Chronic Disease Clinic in Ifakara

The Kilombero and Ulanga Antiretroviral Cohort has recruited more than 8000 patients.
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Selected projects at this location:

The Chronic Disease Clinic in Ifakara (CDCI) is an integral part of the St. Francis Hospital Referral (SFRH) in Ifakara, Tanzania. It has been uninterruptedly functioning since 2005. The CDCI delivers HIV care to patients in the large catchment area of the Kilombero and Ulanga district according National guidelines. Initially built to support the Tanzanian National AIDS Control Programme, the activities conducted at the CDCI have been progressively expanded to take care of all outpatients and inpatients with HIV being visited at SFRH, including pregnant and non-pregnant adults, HIV-exposed and HIV-infected children.

The collaborative project of Swiss TPH, IHI and the St. Francis Referral Hospital so far enrolled close to 9,000 HIV-positive individuals, applying a hospital-wide testing strategy.

Maja Weisser Rohacek

PD Dr. Maja Weisser Rohacek, Dr.

Head Chronic Disease Clinic Ifakara

Integrated in CDCI is the One-Stop Clinic – a comprehensive mother and child health service, facilitating access to care for HIV-affected families. In addition, the CDCI includes now the Tuberculosis (TB) clinic of SFRH, in order to integrate services and improve the outcome of patients with TB and HIV.

Kilombero and Ulanga Antiretroviral Cohort

A research cohort, the Kilombero and Ulanga Antitretroviral Cohort KIULARCO helps to scientifically adress questions regarding treatment outcomes, adherence, resistance surveillance, co-morbidities and implementation of services can be addressed.  Teaching and training are integrated into daily routine in order to build capacity and professional carriers.

Counselling and Education

CDCI also offers voluntary counselling and testing (VCT) as well as provider initiated testing and counselling (PITC) services, supervision of other centres for care and treatment (CTC) in the Kilombero district, and educational activities to the community. The CDCI aims to be a center of excellence in the management of HIV in rural Africa.

CDCI Ifakara 2016
TB and HIV-treatment have been integrated into CDCI.
CDCI Ifakara 2016
Rapid diagnostic HIV-testing
CDCI Ifakara 2016
More than 6000 plasma samples are stored from individuals of the KIULARCO cohort.

Since May 2014 the One Stop Clinic Ifakara provides - as a part of the Chronic Disease Clinic -  a medical setting for HIV-infected mothers and their families. It aims to improve access to care and treatment for HIV-infected pregnant women, their partners and their offspring living in the Kilombero district and serve as a model clinic for other rural settings in Tanzania and sub-Saharan Africa.

Improving awareness and clinical skills

The One Stop Clinic has successfully improved the awareness and clinical skills of health workers involved in Prevention of Mother-To-Child Transmission of HIV (PMTCT) and Pediatric HIV. Over 100 health workers, distric authorities and representatives of USAID in the Morogoro Region have been reached in 2014 and 2015. The One Stop Clinic has developed tools to guide and facilitate health workers in the management of pregnant women, mothers and children living with HIV.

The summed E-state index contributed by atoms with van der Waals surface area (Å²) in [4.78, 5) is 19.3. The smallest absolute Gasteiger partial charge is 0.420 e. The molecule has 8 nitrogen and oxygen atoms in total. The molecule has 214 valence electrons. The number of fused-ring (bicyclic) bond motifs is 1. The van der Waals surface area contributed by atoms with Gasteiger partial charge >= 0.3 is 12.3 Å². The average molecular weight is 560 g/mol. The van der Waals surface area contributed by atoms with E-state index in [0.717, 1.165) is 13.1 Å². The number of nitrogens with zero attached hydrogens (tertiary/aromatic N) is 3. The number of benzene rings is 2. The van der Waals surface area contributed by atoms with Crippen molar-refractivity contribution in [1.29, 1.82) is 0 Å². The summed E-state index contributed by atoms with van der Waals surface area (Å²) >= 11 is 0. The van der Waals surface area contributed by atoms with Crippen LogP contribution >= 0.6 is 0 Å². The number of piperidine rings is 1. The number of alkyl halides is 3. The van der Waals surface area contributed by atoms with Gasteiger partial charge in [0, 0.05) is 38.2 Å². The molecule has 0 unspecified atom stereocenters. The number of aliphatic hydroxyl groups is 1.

Improved access and quality of care

The ‘One Stop Clinic has offered HIV testing in 2014 and 2015 to over 7,500 pregnant women in the district, and HIV care and treatment to 355 HIV-infected pregnant women. Very likely this avoided many new pediatric HIV infections. Data from Ifakara show a 2-fold increase of the number of HIV-infected women diagnosed and linked into care after the integration of services. 

Lower mother-to-child transmission of HIV

Since the One Stop Clinic was established the early Mother-To-Child Transmission of HIV is as low as 2%, reaching the WHO goal of elimination of MTCT (<5%). Since April 2014 all pregnant women living with HIV are initiated on lifelong antiretroviral treatment. Data comparing their clinical characteristics and retention in care before and after the integration of services revealed a better clinical assessment and retention in care.

Muri L et al. Development of HIV drug resistance and therapeutic failure in children and adolescents in rural Tanzania - an emerging public health concern. AIDS. 2017;31(1):61-70. DOI: 10.1097/QAD.0000000000001273

Erb S et al. Health care provider communication training in rural Tanzania empowers HIV-infected patients on antiretroviral therapy to discuss adherence problems. HIV Medicine. 2017(in press). DOI: 10.1111/hiv.12499

Rodriguez-Arboli E et al. Incidence and risk factors for hypertension among HIV patients in rural Tanzania - a prospective cohort study. PLoS One. 2017;12(3):e0172089. DOI: 10.1371/journal.pone.0172089

Ntamatungiro A.J et al. Strengthening HIV therapy and care in rural Tanzania affects rates of viral suppression. J Antimicrob Chemother. 2017(in press). DOI: 10.1093/jac/dkx095

Weisser M. The Chronic Diseases Clinic of Ifakara (CDCI) and the Kilombero and Ulanga Antiretroviral Cohort Study (KIULARCO) at the St. Francis Referral Hospital: annual report for the year 2016. . Ifakara: Ifakara Health Institute, 2017

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